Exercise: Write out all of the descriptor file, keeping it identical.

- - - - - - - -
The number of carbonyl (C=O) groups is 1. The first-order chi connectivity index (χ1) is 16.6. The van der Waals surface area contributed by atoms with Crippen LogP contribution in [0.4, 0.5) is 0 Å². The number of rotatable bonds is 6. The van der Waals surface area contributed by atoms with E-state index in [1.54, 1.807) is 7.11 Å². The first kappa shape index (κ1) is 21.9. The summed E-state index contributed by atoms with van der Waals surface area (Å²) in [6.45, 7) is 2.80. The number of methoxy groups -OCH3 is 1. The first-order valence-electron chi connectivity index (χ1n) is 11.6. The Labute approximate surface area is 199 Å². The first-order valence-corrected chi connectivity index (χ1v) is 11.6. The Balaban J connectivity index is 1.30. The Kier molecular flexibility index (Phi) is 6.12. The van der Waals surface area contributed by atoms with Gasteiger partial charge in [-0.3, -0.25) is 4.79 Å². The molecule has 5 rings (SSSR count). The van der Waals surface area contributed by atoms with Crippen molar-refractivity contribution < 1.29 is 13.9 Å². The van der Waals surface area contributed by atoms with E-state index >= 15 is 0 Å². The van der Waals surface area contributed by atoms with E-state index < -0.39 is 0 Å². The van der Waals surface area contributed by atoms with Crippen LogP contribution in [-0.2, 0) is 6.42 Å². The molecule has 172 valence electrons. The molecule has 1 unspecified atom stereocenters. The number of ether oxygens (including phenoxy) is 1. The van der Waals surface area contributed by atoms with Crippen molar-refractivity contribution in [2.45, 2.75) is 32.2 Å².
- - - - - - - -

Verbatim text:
The number of carbonyl (C=O) groups is 1. The first-order chi connectivity index (χ1) is 16.6. The van der Waals surface area contributed by atoms with Crippen LogP contribution in [0.4, 0.5) is 0 Å². The number of rotatable bonds is 6. The van der Waals surface area contributed by atoms with E-state index in [1.54, 1.807) is 7.11 Å². The first kappa shape index (κ1) is 21.9. The summed E-state index contributed by atoms with van der Waals surface area (Å²) in [6.45, 7) is 2.80. The number of methoxy groups -OCH3 is 1. The first-order valence-electron chi connectivity index (χ1n) is 11.6. The Labute approximate surface area is 199 Å². The first-order valence-corrected chi connectivity index (χ1v) is 11.6. The Balaban J connectivity index is 1.30. The Kier molecular flexibility index (Phi) is 6.12. The van der Waals surface area contributed by atoms with Gasteiger partial charge in [-0.3, -0.25) is 4.79 Å². The molecule has 5 rings (SSSR count). The van der Waals surface area contributed by atoms with Crippen molar-refractivity contribution < 1.29 is 13.9 Å². The van der Waals surface area contributed by atoms with E-state index >= 15 is 0 Å². The van der Waals surface area contributed by atoms with E-state index < -0.39 is 0 Å². The van der Waals surface area contributed by atoms with Crippen LogP contribution in [-0.2, 0) is 6.42 Å². The molecule has 172 valence electrons. The molecule has 1 unspecified atom stereocenters. The number of ether oxygens (including phenoxy) is 1. The van der Waals surface area contributed by atoms with Crippen molar-refractivity contribution in [2.45, 2.75) is 32.2 Å².